Examines critically the growth of Greek Tragedy during the fifth century BC, and involves the study of plays by Aeschylus, Sophocles, and Euripides from dramatic, literary, and historical perspectives.
Not currently offered.
This Course was last offered in Semester 1 - 2014.
On successful completion of the course students will be able to:
1. To extend the student's knowledge of a key area in which ancient Greece had a lasting effect on western drama and literature, contributing towards an in depth knowledge of the golden age of classical Athens, and showing the connections between dramatic, literary, and historical studies of the area.
2. To develop the ability to critically and imaginatively read ancient dramatic texts in translation, visualising production possibilities within the context of the ancient stage and its audience.
3. To encourage the accurate expression of one's informed critical responses to ancient texts, and of one's evaluation of production possibilities, both orally and, more especially, in written form.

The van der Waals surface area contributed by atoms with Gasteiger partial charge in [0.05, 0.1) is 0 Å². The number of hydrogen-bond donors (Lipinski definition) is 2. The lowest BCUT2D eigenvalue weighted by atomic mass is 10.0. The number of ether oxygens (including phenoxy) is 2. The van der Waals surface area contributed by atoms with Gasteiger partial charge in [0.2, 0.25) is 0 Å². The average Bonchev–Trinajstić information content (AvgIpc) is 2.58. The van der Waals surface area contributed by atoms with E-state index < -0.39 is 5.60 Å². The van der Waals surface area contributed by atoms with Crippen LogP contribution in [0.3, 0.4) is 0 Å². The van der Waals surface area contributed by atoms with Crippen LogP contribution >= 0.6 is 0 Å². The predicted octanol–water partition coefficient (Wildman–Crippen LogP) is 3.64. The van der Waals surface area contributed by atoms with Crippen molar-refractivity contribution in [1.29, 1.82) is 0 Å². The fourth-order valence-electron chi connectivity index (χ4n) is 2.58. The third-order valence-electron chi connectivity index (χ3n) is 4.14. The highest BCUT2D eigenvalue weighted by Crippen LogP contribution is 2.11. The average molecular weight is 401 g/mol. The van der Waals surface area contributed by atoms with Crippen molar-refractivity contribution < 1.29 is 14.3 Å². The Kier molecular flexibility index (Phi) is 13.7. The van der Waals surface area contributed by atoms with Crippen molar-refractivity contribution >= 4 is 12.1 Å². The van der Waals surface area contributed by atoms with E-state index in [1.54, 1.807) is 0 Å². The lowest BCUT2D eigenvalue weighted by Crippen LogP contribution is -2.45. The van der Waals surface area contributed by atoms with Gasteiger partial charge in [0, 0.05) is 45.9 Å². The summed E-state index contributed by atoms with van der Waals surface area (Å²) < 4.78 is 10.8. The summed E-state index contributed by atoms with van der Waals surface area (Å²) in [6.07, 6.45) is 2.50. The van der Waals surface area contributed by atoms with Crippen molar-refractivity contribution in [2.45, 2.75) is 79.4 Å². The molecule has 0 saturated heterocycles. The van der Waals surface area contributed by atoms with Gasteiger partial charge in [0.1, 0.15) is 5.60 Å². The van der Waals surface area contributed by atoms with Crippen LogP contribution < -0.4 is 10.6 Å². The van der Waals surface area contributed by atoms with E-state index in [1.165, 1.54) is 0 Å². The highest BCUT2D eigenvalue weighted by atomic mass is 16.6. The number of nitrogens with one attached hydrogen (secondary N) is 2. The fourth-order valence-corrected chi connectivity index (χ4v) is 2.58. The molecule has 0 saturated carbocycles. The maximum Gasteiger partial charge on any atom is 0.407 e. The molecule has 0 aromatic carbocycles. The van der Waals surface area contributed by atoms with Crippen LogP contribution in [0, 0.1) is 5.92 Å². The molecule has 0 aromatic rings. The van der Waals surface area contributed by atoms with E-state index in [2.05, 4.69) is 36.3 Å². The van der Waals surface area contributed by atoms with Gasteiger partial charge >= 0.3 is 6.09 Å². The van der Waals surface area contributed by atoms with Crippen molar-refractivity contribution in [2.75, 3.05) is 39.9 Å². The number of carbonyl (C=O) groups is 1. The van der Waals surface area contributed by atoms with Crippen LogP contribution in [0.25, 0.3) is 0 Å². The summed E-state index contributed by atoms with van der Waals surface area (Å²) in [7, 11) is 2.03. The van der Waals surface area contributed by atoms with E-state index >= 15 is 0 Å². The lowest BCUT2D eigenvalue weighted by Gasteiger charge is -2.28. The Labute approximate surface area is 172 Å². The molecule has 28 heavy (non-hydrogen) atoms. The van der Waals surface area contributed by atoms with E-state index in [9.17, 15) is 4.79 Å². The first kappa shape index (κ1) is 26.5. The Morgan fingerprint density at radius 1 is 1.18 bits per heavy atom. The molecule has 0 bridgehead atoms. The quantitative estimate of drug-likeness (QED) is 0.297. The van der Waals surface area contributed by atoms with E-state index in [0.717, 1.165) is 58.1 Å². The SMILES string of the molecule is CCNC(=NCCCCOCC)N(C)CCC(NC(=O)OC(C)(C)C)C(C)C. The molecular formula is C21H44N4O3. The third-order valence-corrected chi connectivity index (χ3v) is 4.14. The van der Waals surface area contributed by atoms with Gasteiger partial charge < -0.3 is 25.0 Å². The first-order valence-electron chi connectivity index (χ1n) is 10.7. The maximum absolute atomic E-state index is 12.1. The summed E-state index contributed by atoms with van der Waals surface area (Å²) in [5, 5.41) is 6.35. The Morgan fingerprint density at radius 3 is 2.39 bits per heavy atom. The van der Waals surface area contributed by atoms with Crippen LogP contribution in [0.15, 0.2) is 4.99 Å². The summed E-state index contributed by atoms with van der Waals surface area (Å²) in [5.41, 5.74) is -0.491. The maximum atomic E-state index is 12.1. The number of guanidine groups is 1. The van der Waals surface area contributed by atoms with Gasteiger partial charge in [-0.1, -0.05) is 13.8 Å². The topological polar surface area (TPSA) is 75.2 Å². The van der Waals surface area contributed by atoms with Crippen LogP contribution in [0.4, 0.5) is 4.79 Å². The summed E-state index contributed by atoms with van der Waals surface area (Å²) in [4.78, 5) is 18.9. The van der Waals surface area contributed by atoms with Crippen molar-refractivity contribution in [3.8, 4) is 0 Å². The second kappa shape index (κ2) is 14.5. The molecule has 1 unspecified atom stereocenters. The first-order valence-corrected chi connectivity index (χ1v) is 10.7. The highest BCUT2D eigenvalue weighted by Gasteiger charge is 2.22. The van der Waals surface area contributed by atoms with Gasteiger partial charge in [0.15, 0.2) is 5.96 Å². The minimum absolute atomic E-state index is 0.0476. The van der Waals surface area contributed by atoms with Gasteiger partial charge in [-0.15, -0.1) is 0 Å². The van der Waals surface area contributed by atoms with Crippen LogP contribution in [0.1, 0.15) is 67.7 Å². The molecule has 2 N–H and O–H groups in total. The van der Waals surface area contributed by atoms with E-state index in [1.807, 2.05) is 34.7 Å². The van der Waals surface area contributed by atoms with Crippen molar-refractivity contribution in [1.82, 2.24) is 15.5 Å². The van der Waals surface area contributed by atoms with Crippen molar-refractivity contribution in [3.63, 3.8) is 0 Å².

4. To develop an understanding of the ethical issues that play a part in ancient tragedy, and of the need to approach them in a manner sympathetic to ancient Greek culture.
- Definitions of tragedy
- The early development of tragedy at Athens
- The content of Greek Tragedy
- Overview of the developments between Aeschylus and Euripides, considered in relation to historical change and likely audience tastes.
20 units at any level in Ancient History or History or English
Written Assignment: Seminar paper
In Term Test: Class test